Human navigation in networks
Human navigation in networks is a 2012 conference paper written in English by Leskovec J. and published in HT'12 - Proceedings of 23rd ACM Conference on Hypertext and Social Media.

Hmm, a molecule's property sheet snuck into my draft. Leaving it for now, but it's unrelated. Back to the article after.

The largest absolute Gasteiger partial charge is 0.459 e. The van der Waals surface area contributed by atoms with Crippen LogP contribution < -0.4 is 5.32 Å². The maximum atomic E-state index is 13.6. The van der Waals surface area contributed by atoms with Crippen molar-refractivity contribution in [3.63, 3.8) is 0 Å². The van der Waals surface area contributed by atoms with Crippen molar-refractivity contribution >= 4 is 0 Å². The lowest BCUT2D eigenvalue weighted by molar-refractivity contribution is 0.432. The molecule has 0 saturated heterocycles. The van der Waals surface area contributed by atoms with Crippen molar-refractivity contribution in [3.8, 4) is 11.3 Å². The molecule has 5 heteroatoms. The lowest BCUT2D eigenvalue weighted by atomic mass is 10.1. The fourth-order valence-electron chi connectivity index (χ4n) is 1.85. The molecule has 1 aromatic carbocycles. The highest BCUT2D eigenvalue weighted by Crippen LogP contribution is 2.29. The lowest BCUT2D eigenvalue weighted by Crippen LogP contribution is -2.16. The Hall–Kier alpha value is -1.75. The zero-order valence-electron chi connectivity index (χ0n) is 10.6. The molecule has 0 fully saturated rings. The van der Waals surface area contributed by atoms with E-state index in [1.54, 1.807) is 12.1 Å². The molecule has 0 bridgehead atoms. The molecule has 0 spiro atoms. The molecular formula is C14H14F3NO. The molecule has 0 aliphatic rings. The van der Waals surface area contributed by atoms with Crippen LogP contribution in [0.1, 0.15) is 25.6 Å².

World around us interconnected in giant networks and we are daily navigating and finding paths through such networks. For example, we browse the Web , search for connections among friends in social networks [6, 3], follow leads in citation networks of scientific literature, and look up things in cross-referenced dictionaries and encyclopedias . Even though navigating networks is an essential part of our everyday lives, little is known about the mechanisms humans use to navigate networks as well as the properties of networks that allow for efficient navigation. We conduct two large scale studies of human navigation in networks. First, we present a study an instance of Milgram's small-world experiment where the task is to navigate from a given source to a given target node using only the local network information . We perform a computational analysis of a planetary-scale social network of 240 million people and 1.3 billion edges and investigate the importance of geographic cues for navigating the network. Second, we also discuss a large-scale study of human wayfinding, in which, given a network of links between the concepts of Wikipedia, people play a game of finding a short path from a given start to a given target concept by following hyperlinks (Figure 1). We study more than 30,000 goal-directed human search paths through Wikipedia network and identify strategies people use when navigating information spaces [8, 9]. Even though the domains of social and information networks are very different, we find many commonalities in navigation of the two networks. Humans tend to be good at finding short paths, despite the fact that the networks are very large . Human paths differ from shortest paths in characteristic ways. At the early stages of the search navigating to a high-degree hub node helps, while in the later stage, content features and geography provide the most important clues. We also observe a trade-off between simplicity and efficiency: conceptually simple solutions are more common but tend to be less efficient than more complex ones . One potential reason for good human performance could be that humans possess vast amounts of background knowledge about the network, which they leverage to make good guesses about possible paths. So we ask the question: Are human-like high-level reasoning skills really necessary for finding short paths? To answer this question, we design a number of navigation agents without such skills, which use only simple numerical features . We evaluate the agents on the task of navigating both networks. We observe that the agents find shorter paths than humans on average and therefore conclude that, perhaps surprisingly, no sophisticated background knowledge or high-level reasoning is required for navigating a complex network. The talk is based on joint work with Robert West and Eric Horvitz.
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